A great thing about a camper is that it is quieter than a tent. I have loved having one for my babies. When we are choosing a spot to set up the camper or tent, I always try to be a distance from where the action will be. We always go camping with my extended family each year. I stay away from the fire pit because that is where the action is and the noise will be.
|this was our first camper we owned–you can see we are parked all by ourselves away from the wild and crazy people|
There is a lot of natural “white noise” when camping, but if you are worried about things being noisy, bring along a sound machine that runs on batteries. I love white noise for naps so the child has a better chance of sleeping with the chaos that is usually going on around you during the day. Then if you have older children, they can plan
When to do bedtime?
For younger children–toddlers and babies–I try to keep bedtime as close to normal time as possible. Remember, overly tired people don’t sleep as well as well-rested people, so if you want the best shot at sleeping well, you want your child down on time.
As children get older–4-6 usually depending on their natural flexibility–they can start staying up later when camping and they still sleep fine. Don’t be fooled into thinking a late bedtime will equal a sleep-in session in the morning.
How to stagger kids?
When you have all of your children in a tiny space, you need to be smart about how you stagger their bedtimes. I put my deepest sleeper in bed first. I also consider how long the child will likely take to fall asleep. A fast fall-asleeper is wise to put to bed first.
A tricky thing in staggering is you don’t know when the first child fell asleep. We have put the second child to bed before shortly after the first actually fell asleep and then the first child has had a power nap. Not fun. If your kids will be quiet and go to sleep quickly, it can work to have them go to bed at the same time.
What about that sun?
Where I live, the sun comes up early in the morning and goes down late at night in the summer. A hard thing with camping for people around here is that the sun is up in the 5 AM hour and usually people wake with the sun. Keep this in mind as you are setting up your sleep situation.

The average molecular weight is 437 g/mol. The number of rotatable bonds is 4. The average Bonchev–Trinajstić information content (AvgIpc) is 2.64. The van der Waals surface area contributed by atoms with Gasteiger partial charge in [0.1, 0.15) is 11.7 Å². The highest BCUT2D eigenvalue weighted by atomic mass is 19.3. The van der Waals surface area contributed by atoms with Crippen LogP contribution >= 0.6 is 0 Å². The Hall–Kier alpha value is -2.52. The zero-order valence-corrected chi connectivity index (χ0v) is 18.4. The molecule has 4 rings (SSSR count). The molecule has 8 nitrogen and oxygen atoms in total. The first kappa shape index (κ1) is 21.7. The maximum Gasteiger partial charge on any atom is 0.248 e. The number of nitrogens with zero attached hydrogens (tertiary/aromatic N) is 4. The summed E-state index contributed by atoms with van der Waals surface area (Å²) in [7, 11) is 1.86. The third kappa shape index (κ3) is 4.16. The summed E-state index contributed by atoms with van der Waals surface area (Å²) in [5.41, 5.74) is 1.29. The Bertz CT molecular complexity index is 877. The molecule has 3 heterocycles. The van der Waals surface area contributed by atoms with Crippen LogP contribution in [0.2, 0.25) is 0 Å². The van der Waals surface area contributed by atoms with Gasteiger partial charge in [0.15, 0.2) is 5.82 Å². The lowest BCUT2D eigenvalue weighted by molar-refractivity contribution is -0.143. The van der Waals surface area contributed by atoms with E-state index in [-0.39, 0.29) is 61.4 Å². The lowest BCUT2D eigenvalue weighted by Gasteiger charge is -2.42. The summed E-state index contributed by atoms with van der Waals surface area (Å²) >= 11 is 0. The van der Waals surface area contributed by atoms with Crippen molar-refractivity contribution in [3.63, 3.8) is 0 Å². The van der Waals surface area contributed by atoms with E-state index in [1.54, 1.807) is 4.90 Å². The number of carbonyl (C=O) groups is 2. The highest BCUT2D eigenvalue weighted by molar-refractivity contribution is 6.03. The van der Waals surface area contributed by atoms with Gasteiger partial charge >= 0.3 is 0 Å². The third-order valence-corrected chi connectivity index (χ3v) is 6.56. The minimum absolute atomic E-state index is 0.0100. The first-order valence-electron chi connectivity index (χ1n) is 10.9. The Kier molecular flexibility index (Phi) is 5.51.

Prepare for Playtime
When camping, you might worry about how your child will entertain him/herself while camping. I find a child 2 or older is really quite adept at entertaining themselves with the nature around them. Yes, there are some things you can bring with you for your child to play with, but don’t overpack! You don’t need to over complicate the situation. And don’t pack things you can’t clean easily. Have your child play with nature and imaginations (but be careful about any poisonous plants you might have around you!).
One note, when Brayden was a toddler, he REALLY needed his consistency. He had to have independent playtime even when we were camping. He would need a place he could be alone and play for a bit. You could do this in a pack and play, tent, or camper.
Here are some things we commonly do when camping:
|whittle sticks. My husband does this ad the kids sit and watch forever.|
|play in dirt. A lot.|
|sometimes they eat dirt, too|
|when I think camping, I definitely think horseshoes|
|We play with frisbies more than anything when camping. They are easy to clean and can be used for a lot.
We LOVE to play frisbee golf when camping.
|We also love to go for hikes and walks when camping.|
|bikes can be fun if your location is suitable for them|
|fishing is a great camping adventure|
|for the young ones, I do bring along a small tote with baby toys in it to play with. I also bring books for all kids.|
|Campfires are soothing and fun to be around. Be very alert and cautious with children around fires.
Most are naturally careful, but you have some who are a bit crazy.
Prepare for Mealtime
When you are deciding what to eat and what food to pack, don’t forget to consider where you will eat. While an adult can sit down on a log with a plate of food and eat it, children are not that coordinated. If you have a baby, bring along something that can be a high chair. If you have toddlers or preschoolers, you might like a small table of some sort that they can sit at. Be aware of what your campsite is like. Many campsites have pic-nic tables at them. We tend to camp in the middle of no where so we need to provide our own stuff.
Packing for camping is hard. You can justifiably pack a TON of things. You need jackets, warm clothes, light clothes, pajamas, socks, shorts, pants, diapers, sunscreen, bug spray, perhaps swimsuits…sleeping gear, tables, food, wet wipes, entertainment items…oh my goodness. The list goes on forever. The more you pack, the more you have to wash and put away when you get home.
Return Home with Realistic Expectations
So…when you get home, everyone will be tired. You might need early bedtimes and longer naps. You might have kids falling asleep during independent playtime.
You will have a ton of laundry. Really, a ton. Just be prepared.
One of the best things about camping is that you can just relax. Don’t stress too much. If you really feel like you need more knowledge on what to expect before setting out in the great outdoors, try doing a trial run by setting up a tent in your backyard or in your family room. See what curve balls your children throw you and what you will need for your family’s camping trip.
Let your children play with nature while camping. Don’t worry about getting dirty. Let it happen. Have fun! Let me know if you have any questions.
Do you have tips for camping with children?
Check out Rachel’s tips for Traveling with Small Children.
We are sorry that this post was not useful for you!
Let us improve this post!
Tell us how we can improve this post?